Each One Meets All

From Agile Retrospective Resource Wiki
Jump to navigation Jump to search


When retrospective participants do not know each other well (e.g., a long project with significant turnover) or when they will have to give each other personal feedback.

Length of time:

The length of time depends on the action that each pair of participants has to do. To calculate the length you have to multiply the time you estimate for one pair action by the number of participants minus one, plus the number of breaks for each participant, that occur with awkward numbers of participants. Additional you have to add the time it takes to build the chair circles. Time = (participants-1+breaks x pair action time) + build circle times

Short Description:

The method ensures that each participant meets and interacts with every other participant. I use this method when each participant shall give personal feedback to every other participant.


One chair for each participant.



Build an inner circle and an outer circle with the chairs, in the following way: Each chair of the inner circle builds a pair with one chair of the outer circle. The outer circle looks at the center of the circle. The inner circle looks at the outside of the circle. So when the participants sit down, each participant of the inner circle faces exactly one partner of the outer circle.


Start the first pair action, e.g. the inner circle gives feedback to the outer circle and vice versa. After the first pair action is finished, the participants of the outer circle change their places one chair to the right. This is repeated as long as everybody meets his first partner again. Now each member of the inner circle met everybody of the outer circle. Now the group is divided into the group of the inner circle and the group of the outer circle. Each of these two groups builds inner and outer circles in the same way, as the first inner and outer circle was built. From now everything happens recursive: Pair actions, change places, split the groups after each member of the inner circle has met everybody of the outer circle and so on. At the end you have groups of two or three partners. If it is a pairs you need just one last pair action. If it is groups of three partners you still need three rounds of pair actions, each with one of the three having a break. Facilitators’ note: If the beginning number of participants is odd, you have to add one empty chair in the first circle. This can happen in every iteration of splitting the group into new circles. Out of this you can see, that the method works better with specific numbers of participants and it works bad with other numbers. You should consider this always before you use this method.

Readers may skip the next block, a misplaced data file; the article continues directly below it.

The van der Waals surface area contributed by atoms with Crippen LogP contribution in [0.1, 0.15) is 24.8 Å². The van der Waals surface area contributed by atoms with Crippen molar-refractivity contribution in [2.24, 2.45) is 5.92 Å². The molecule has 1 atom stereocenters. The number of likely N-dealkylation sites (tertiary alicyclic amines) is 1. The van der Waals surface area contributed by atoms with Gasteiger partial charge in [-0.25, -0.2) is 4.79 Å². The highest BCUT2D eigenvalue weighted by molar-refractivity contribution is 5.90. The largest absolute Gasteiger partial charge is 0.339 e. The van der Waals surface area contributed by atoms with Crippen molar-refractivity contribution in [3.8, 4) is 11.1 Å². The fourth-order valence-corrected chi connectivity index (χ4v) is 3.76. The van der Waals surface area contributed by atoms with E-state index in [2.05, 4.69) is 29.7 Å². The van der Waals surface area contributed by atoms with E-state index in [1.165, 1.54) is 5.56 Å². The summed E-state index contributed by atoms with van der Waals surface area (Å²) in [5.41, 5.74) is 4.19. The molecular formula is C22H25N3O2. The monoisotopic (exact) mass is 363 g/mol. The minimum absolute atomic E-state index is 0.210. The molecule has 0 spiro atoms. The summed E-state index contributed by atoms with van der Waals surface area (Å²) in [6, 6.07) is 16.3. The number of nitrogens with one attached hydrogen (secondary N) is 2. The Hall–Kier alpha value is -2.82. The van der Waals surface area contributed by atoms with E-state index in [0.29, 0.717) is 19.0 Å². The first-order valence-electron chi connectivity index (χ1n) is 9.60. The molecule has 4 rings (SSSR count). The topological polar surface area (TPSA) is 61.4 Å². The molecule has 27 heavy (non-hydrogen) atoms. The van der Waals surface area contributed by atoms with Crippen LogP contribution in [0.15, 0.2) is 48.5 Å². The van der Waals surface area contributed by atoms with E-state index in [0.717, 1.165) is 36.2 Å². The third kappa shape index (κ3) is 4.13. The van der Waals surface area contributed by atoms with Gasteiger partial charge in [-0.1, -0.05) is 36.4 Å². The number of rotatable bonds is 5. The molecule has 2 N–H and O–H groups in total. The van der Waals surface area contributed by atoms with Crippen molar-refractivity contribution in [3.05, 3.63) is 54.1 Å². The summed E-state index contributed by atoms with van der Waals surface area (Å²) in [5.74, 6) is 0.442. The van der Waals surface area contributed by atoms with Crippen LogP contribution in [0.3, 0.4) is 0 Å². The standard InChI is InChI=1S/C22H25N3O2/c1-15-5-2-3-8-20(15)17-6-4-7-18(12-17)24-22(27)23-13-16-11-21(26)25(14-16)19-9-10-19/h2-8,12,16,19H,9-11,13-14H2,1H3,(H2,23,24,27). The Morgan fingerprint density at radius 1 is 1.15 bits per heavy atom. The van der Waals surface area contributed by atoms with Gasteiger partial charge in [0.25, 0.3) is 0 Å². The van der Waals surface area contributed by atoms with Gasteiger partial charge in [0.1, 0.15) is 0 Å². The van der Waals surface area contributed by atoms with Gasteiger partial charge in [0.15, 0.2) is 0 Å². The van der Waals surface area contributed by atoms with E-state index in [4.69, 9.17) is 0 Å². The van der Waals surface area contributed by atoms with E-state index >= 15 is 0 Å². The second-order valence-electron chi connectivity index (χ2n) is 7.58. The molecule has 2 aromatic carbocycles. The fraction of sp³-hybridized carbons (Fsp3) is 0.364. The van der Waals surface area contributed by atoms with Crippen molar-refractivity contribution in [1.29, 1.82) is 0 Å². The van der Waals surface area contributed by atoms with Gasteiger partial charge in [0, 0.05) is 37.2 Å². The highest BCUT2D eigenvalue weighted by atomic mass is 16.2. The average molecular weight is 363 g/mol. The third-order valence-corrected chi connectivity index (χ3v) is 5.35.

Variations: Can also be accomplished while standing in circles.


Frowin Fatjak, Siemens-Austria